Now there’s only Suteera, and her young aunt, and the few who were far enough away when the mines exploded. The rest were killed. Who, or what, had made that sound? Was it a person, some kind of forest spirit, the rustle of bamboo leaves, the vibration of cicadas? Their joint hallucination? They’ll never know.

Suteera listens again for the sound that woke her. Maybe she’s imagined it. Another hallucination, she thinks. Beside her, Amara curls in the grass, her breathing calmed by sleep. Like this, with her eyes closed and her face in repose, Amara looks like a child herself, not someone left with the responsibility of caring for another. As far as they know, they are the only ones in the family to have survived. They have no idea what happened to her father, if he lived or died. He’d disappeared long ago, the first to vanish. Suteera knows she and Amara are lucky to have each other. Most of the others in the group are alone, their loved ones murdered or lost to hunger, disease. Maybe this is why they’ve all decided to take their chances crossing the border. There’s nothing, no one, to tie them to their homeland. There is no more home,only this land of open graves.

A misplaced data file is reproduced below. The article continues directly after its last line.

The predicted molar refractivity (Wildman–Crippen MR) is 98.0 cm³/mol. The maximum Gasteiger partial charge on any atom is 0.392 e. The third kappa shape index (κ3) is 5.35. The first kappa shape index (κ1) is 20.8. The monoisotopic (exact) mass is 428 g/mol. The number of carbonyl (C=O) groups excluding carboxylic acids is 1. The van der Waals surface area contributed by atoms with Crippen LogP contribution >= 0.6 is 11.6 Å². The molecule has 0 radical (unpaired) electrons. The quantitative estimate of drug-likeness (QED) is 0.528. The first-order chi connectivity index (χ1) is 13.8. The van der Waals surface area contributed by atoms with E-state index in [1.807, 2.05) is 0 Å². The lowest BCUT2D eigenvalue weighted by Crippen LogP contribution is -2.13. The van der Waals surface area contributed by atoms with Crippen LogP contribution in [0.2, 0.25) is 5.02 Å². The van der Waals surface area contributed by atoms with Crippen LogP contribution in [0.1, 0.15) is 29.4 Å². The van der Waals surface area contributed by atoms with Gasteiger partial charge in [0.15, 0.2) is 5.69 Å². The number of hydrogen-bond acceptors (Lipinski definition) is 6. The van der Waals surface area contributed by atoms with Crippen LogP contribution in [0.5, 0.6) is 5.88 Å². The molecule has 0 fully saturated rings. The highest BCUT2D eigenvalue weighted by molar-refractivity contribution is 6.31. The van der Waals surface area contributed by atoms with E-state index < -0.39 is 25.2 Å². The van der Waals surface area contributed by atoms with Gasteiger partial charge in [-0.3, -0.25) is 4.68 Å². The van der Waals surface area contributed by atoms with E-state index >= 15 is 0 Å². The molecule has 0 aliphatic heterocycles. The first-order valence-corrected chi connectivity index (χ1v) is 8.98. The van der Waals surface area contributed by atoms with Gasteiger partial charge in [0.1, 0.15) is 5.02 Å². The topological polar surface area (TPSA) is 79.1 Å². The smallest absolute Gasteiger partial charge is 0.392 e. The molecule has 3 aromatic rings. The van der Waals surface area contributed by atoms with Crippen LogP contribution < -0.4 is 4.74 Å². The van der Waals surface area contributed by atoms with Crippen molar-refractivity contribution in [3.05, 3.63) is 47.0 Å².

Her aunt takes a deep breath, turns the other way, continues sleeping, one arm swung over their scant belongings as if to guard against field rats that might try to invade the rice pot with the gold necklace inside. When Amara dropped the necklace into the pot while the rice was bubbling away, she explained that this would keep it safe from bandits and border guards. The thieves would never think to look inside a lump of rice no bigger than Suteera’s bony fist. Her aunt had been careful to make the lump look natural, eating around it, spooning it out in a seemingly abandoned way, leaving uneven edges. The necklace would keep them alive, she told Suteera. They could trade it for food and shelter once across the border. The ghosts won’t leave us alone, Suteera thought. They’ll follow us wherever wego.

The tremor resumes, more like scraping now—like the rasp of metal against rock, nothing at all like music. She hears whistling and knows right away it’s the young soldier. Comrade Chea, she used to call him. Now it’s just Chea. He’s the only one of the band of Khmer Rouge to survive, while his leaders, those who had gone ahead, died in the blasts. He’d been relegated to the back to guard over the slow movers like Suteera and her aunt. He was the youngest of the seven and seemed the least like a soldier, might even have been a new recruit, plucked from the fields a few months before when fighting started with the Vietnamese. She gets up and walks toward him through the tall grass.